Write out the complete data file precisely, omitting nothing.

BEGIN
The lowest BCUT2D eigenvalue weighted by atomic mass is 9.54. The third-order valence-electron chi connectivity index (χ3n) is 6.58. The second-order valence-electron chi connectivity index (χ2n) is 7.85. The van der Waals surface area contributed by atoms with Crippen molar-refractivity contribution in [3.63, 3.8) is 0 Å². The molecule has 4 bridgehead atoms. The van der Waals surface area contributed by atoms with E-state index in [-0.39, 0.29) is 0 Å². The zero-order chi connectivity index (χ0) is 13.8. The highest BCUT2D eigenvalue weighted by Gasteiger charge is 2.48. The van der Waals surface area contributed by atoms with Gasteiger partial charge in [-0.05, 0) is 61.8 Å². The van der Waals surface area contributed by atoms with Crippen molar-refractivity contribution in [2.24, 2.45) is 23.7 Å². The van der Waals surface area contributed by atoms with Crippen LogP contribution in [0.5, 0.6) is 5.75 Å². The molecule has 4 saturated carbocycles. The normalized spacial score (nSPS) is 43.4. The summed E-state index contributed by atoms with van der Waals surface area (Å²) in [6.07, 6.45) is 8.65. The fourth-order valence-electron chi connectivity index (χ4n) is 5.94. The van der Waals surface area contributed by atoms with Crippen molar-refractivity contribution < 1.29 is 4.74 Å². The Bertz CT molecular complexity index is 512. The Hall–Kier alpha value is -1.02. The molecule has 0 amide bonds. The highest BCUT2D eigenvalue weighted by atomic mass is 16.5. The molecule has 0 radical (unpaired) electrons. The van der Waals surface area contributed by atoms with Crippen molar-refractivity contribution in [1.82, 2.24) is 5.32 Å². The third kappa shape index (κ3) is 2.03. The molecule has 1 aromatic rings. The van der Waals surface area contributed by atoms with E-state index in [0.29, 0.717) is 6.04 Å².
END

The lowest BCUT2D eigenvalue weighted by atomic mass is 9.54. The third-order valence-electron chi connectivity index (χ3n) is 6.58. The second-order valence-electron chi connectivity index (χ2n) is 7.85. The van der Waals surface area contributed by atoms with Crippen molar-refractivity contribution in [3.63, 3.8) is 0 Å². The molecule has 4 bridgehead atoms. The van der Waals surface area contributed by atoms with E-state index in [-0.39, 0.29) is 0 Å². The zero-order chi connectivity index (χ0) is 13.8. The highest BCUT2D eigenvalue weighted by Gasteiger charge is 2.48. The van der Waals surface area contributed by atoms with Gasteiger partial charge in [-0.05, 0) is 61.8 Å². The van der Waals surface area contributed by atoms with Crippen molar-refractivity contribution in [2.24, 2.45) is 23.7 Å². The van der Waals surface area contributed by atoms with Crippen LogP contribution in [0.5, 0.6) is 5.75 Å². The molecule has 4 saturated carbocycles. The normalized spacial score (nSPS) is 43.4. The summed E-state index contributed by atoms with van der Waals surface area (Å²) in [6.07, 6.45) is 8.65. The fourth-order valence-electron chi connectivity index (χ4n) is 5.94. The van der Waals surface area contributed by atoms with Crippen molar-refractivity contribution < 1.29 is 4.74 Å². The Bertz CT molecular complexity index is 512. The Hall–Kier alpha value is -1.02. The molecule has 0 amide bonds. The highest BCUT2D eigenvalue weighted by atomic mass is 16.5. The molecule has 0 radical (unpaired) electrons. The van der Waals surface area contributed by atoms with Crippen molar-refractivity contribution in [1.82, 2.24) is 5.32 Å². The third kappa shape index (κ3) is 2.03. The molecule has 1 aromatic rings. The van der Waals surface area contributed by atoms with E-state index in [0.29, 0.717) is 6.04 Å².